Wednesday 18 July 2012

Jump into the Time Machine: Computing in 1982

I was having a clearout recently and found some back issues of Your Computer. This was my magazine of choice for computing matters in the early 80s, and I thought it would be fun to look at some of the issues arising 30 years ago.

The July 1982 edition had cover stories for the Spectrum and ZX-81, the BBC and the Atom, as well as the Vic-20.

In the news were the launches of the Dragon 32 and the NewBrain (or at least the availability of it, some two years after the launch) and the inevitable Spectrum delays, with the first machines ordered taking up to eight weeks to deliver.

The lead article that month was written by Tim Hartnell (who I had the opportunity to work with a couple of years later) and was an introduction to the Spectrum graphics and sound features that were available to those who were lucky enough to have received their machines.

Wednesday 4 July 2012

Are you making the most of LinkedIn?

Earlier this year I started extracting network data from LinkedIn via the LinkedIn API. There are some earlier posts about how this can be done, and a couple more looking at the data over the first couple of months for which I was able to compile a proper data set.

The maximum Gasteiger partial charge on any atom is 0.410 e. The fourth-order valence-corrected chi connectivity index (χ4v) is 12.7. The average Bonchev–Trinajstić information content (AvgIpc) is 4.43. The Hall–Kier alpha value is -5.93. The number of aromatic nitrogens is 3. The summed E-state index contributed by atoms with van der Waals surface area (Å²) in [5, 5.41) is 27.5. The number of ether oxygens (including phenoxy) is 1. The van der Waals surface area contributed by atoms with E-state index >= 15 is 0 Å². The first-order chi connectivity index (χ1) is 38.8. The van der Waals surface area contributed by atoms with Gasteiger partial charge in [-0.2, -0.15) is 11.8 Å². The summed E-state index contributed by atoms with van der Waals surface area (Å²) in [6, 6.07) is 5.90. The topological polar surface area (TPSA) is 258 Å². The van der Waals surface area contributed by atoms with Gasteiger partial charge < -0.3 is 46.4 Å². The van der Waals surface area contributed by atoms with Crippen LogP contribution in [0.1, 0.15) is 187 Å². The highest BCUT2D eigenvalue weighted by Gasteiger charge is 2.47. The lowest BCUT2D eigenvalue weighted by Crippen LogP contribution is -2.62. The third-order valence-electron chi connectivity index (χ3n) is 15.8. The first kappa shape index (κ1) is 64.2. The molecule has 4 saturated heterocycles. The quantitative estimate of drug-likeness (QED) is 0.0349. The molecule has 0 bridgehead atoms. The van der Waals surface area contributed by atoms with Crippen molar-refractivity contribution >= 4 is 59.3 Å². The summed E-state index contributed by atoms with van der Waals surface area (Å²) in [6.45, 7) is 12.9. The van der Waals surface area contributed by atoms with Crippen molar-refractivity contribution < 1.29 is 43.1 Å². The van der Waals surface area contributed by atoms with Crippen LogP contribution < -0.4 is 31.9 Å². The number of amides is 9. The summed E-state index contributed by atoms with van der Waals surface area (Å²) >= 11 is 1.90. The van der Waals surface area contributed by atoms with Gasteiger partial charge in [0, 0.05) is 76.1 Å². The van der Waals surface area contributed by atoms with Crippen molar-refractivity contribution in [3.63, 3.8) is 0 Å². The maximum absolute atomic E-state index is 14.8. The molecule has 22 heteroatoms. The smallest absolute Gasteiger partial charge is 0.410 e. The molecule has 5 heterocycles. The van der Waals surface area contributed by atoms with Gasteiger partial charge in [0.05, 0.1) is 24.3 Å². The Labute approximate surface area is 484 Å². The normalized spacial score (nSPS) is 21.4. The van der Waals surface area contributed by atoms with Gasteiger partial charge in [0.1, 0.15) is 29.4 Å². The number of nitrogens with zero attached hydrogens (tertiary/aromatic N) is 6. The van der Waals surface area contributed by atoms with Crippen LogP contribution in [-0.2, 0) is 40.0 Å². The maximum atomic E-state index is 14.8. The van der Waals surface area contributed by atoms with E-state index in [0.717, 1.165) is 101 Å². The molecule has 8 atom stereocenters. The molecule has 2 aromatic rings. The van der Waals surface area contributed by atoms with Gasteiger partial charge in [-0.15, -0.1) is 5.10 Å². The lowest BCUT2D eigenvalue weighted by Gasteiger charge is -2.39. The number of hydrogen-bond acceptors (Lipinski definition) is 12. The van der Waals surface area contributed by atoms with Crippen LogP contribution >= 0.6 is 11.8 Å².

Since then I've been compiling more data and now seems a good time to look at how my network has grown, and the extent to which my connections make use of LinkedIn.

My network has grown by around 10% since I first started accumulating data, and one of the consequences of accumulating that data (as there is a limit to what you can retrieve in any one request) is the inevitable lack of historical data for new connections.

However, this effect can be lessened by only reporting activities within the last calendar month, which is the report I'm currently producing. That data can then be accumulated itself, to give a month by month overview:

What's interesting is that over the 4 months shown, my network has grown, but the percentage of it making use of LinkedIn features has fallen - which would imply that the new connections are not, on average, increasing the usage figures.

This suggests that LinkedIn is being used fully only by a small core group of my connections, while the remainder use it for making new connections and building their own networks, or in a lot of cases, not at all - consider the final set of bars, over a third are consistently not using LinkedIn at all in a way that can be measured.

I'll be continuing to accumulate this data over the coming months. In the meantime you can find out more about the chart above here.